(...) why is he (Man) the slave to machinery? Because he is the slave to the system for whose existence the invention of machinery was necessary. (SC).
Medieval labor ideals: (...) the work of all handicrafts in the Middle Ages produced beauty as a necessary part of the goods. (A&L).
Mammon-worship: Four more churches are to be sacrificed to the Mammon-worship and want of taste of this great city. (DCC)
Industrial evil: ... by far the most part of their lives in work, which at the best cannot interest them, or develop their best faculties, and at the worst is mere unmitigated slavish toil, only to be wrung out of them by the sternest compulsion. (TBL).
Simplicity of life: Simplicity of life, begetting simplicity of taste, that is, a love for sweet and lofty things, is of all matters most necessary for the birth of the new and better art we crave for; simplicity everywhere, in the palace as well as in the cottage. (TLA).
(...) is the absence of encumbering gew-gaws. (TBL).
(...) simplicity of life, even the barest, is not a misery, but the very foundation of refinement. (PAC).
(...) Simplicity of life, begetting simplicity of taste, that is, a love for sweet and lofty things, is of all matters most necessary for the birth of the new and better art we crave for; simplicity everywhere, in the palace as well as in the cottage. (TLA).
Commerce: (...) all Society rests on a gigantic system of usury, pitiless and implacable, which is prepared to crush out of existence all peoples and communities that cannot adapt themselves to its laws. (OOA).
(...) commercialism has crushed the power of combination out of the lower classes, the Trades Unions, founded for the advancement of the working class as a class, have already become conservative and obstructive bodies, wielded by the middle-class politicians for party purposes. (AuP).
(...) The present position of the workers is that of the machinery of commerce, or in plainer words its slaves. (SC).
(...) That system, which I have called Competitive Commerce, is distinctly a system of war; that is of waste and destruction. (AS).
List of cited Morris Essays
AS, Arts and Socialism
AC, The Arts and Crafts of Today
SC, Sign Of the Change
AP, Arts and Its Producers
A&L, Art and Labour
DCC, Destruction of City Churches
PAC, The Prospects of Architecture in Civilization
MB, Making The Best Of It
AuP, Art Under Plutocrary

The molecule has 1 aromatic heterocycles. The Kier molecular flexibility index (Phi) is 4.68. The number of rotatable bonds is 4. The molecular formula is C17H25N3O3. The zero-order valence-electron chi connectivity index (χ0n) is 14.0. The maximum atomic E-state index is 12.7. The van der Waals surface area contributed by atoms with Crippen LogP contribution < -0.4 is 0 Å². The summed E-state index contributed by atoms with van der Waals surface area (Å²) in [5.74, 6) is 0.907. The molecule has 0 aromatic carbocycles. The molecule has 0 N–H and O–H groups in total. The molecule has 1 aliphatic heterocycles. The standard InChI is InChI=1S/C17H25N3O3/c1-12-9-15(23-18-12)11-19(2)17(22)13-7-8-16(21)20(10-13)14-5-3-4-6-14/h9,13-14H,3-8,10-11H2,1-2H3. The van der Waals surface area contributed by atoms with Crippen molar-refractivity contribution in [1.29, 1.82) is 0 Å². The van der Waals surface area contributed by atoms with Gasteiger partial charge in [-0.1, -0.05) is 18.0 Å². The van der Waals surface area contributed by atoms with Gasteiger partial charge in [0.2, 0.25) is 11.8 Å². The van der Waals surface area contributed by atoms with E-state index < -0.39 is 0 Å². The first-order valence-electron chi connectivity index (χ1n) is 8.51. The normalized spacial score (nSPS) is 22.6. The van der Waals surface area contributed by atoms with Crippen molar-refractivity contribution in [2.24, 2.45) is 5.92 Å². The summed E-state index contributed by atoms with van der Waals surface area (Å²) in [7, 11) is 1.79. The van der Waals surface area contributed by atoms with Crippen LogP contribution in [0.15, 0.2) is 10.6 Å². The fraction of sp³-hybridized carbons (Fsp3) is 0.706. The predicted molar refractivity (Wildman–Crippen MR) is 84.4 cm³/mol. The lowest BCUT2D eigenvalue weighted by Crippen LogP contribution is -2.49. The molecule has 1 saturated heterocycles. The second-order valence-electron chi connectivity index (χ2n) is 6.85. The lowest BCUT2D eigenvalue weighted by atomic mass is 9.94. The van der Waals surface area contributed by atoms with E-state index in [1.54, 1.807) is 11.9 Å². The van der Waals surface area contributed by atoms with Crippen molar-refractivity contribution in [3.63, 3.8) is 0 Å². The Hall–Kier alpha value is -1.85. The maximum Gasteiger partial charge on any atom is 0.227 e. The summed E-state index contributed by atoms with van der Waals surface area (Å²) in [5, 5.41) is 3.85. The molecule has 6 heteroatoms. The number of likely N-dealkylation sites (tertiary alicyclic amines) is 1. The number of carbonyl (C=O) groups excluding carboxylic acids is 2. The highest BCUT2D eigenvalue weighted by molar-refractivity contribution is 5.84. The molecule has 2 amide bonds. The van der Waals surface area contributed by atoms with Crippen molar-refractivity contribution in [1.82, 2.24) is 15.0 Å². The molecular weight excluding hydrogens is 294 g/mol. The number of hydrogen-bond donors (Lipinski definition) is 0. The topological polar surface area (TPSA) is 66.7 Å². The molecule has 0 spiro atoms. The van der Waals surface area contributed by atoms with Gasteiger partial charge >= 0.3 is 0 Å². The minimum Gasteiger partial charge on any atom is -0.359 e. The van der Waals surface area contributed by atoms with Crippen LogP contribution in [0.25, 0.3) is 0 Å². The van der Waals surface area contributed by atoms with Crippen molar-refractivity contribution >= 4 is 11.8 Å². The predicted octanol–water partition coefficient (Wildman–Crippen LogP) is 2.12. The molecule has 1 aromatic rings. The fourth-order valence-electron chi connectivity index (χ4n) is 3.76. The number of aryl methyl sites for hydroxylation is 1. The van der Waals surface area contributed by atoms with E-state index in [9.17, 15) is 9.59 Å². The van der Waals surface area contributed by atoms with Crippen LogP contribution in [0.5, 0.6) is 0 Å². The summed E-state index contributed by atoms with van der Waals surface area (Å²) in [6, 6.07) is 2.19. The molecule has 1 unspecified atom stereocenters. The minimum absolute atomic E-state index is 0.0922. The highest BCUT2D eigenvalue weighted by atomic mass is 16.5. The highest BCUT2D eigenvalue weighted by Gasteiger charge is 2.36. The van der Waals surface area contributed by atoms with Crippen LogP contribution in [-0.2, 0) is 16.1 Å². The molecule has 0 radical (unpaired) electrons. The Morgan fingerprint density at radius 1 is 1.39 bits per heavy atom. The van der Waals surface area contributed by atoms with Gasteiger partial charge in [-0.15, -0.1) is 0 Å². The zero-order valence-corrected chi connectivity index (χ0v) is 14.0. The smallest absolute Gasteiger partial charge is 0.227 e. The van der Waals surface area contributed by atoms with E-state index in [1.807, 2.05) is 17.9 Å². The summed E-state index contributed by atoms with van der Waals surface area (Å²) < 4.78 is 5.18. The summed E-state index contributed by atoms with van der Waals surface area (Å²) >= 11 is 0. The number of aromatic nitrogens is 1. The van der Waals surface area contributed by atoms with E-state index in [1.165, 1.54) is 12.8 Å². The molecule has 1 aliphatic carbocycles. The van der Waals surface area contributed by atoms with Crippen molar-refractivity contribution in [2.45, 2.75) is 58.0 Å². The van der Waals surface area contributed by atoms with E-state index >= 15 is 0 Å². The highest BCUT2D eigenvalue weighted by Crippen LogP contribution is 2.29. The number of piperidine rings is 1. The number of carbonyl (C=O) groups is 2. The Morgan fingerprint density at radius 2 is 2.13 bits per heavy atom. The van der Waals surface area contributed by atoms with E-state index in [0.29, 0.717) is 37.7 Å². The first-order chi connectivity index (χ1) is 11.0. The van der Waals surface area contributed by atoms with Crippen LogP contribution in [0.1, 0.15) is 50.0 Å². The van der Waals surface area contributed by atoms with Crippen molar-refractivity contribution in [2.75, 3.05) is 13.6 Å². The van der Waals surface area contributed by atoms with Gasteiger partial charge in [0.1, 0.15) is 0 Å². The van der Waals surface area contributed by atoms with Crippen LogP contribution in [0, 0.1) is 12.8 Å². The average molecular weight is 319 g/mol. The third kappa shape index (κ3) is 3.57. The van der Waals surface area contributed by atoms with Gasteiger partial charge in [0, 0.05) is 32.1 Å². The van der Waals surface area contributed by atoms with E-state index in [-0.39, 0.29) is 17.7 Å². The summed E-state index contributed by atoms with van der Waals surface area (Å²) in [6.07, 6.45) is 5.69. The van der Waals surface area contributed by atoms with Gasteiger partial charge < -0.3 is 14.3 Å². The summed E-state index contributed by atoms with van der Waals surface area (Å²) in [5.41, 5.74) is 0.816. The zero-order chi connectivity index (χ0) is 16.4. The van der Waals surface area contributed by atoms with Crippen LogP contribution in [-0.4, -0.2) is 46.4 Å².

AOP, The Art of The People
TLA, The Lesser Arts of Life
TBL, The Beauty of Life
OOA, Origins of Ornamental Art
Sunday, July 12, 2015
Beauty: I wholly deny that that the impressions of beauty are in any way sensual ; they are neither sensual nor intellectual, but moral. (MP, Vol 1, Chapter 2).
(... ) it is evident that the sensation of beauty is not sensual on the one hand, nor is it intellectual on the other ; but is dependent on a pure, right, and open state of the heart. (Ibid, 40).
(...) By the term Beauty, then, properly are signified two things. First, that external quality of bodies already so often spoken of, and which, whether it occur in a stone, flower, beast, or man, is absolutely identical: which, as I have already asserted, may be shown to be in some sort typical of the Divine attributes, and which, therefore, I shall, for distinction’s sake, call Typical Beauty. (MP Vol. 1).
(...) man cannot advance in the invention of beauty, without directly imitating natural form. (SL, Lamp of Beauty).
(...) Must not beauty, then, it will be asked be sought for in the forms which we associate with our every-day life ? (SL, Lamp of Life).
(...) The essential characters of Beauty depended on the expression of vital energy in organic things... (SL, Lamp of Life).
(...) These sources of beauty, however, are not presented by any very great work of art in a form of pure transcript. They invariably receive the reflection of the mind under whose influence they have passed, and are modified or coloured by its image. This modification is the work of Imagination. (MP, Vol. 2, para. 1).